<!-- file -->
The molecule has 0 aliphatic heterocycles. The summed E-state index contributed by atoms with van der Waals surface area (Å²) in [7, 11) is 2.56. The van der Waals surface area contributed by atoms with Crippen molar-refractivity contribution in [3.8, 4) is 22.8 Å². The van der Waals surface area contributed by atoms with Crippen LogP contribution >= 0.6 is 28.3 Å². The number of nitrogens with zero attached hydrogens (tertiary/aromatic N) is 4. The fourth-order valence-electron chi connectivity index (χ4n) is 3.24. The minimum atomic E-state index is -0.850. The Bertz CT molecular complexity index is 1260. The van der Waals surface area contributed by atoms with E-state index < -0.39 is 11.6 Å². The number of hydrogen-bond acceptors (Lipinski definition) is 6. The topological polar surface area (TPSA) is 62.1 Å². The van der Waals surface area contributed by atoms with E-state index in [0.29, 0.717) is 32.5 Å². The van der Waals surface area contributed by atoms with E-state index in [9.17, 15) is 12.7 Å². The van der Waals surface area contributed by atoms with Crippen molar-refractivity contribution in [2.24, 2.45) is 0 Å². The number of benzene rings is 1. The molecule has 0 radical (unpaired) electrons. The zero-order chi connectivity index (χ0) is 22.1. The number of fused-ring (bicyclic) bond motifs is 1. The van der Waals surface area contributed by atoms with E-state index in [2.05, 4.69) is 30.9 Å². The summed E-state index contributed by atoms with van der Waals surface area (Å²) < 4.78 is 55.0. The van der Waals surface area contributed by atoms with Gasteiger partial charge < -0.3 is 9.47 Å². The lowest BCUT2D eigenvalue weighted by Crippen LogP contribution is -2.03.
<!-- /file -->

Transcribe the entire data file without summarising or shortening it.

The molecule has 0 aliphatic heterocycles. The summed E-state index contributed by atoms with van der Waals surface area (Å²) in [7, 11) is 2.56. The van der Waals surface area contributed by atoms with Crippen molar-refractivity contribution in [3.8, 4) is 22.8 Å². The van der Waals surface area contributed by atoms with Crippen LogP contribution >= 0.6 is 28.3 Å². The number of nitrogens with zero attached hydrogens (tertiary/aromatic N) is 4. The fourth-order valence-electron chi connectivity index (χ4n) is 3.24. The minimum atomic E-state index is -0.850. The Bertz CT molecular complexity index is 1260. The van der Waals surface area contributed by atoms with E-state index < -0.39 is 11.6 Å². The number of hydrogen-bond acceptors (Lipinski definition) is 6. The topological polar surface area (TPSA) is 62.1 Å². The van der Waals surface area contributed by atoms with E-state index in [0.29, 0.717) is 32.5 Å². The van der Waals surface area contributed by atoms with E-state index in [9.17, 15) is 12.7 Å². The van der Waals surface area contributed by atoms with Crippen molar-refractivity contribution in [2.24, 2.45) is 0 Å². The number of benzene rings is 1. The molecule has 0 radical (unpaired) electrons. The zero-order chi connectivity index (χ0) is 22.1. The number of fused-ring (bicyclic) bond motifs is 1. The van der Waals surface area contributed by atoms with E-state index in [2.05, 4.69) is 30.9 Å². The summed E-state index contributed by atoms with van der Waals surface area (Å²) < 4.78 is 55.0. The van der Waals surface area contributed by atoms with Gasteiger partial charge < -0.3 is 9.47 Å². The lowest BCUT2D eigenvalue weighted by Crippen LogP contribution is -2.03.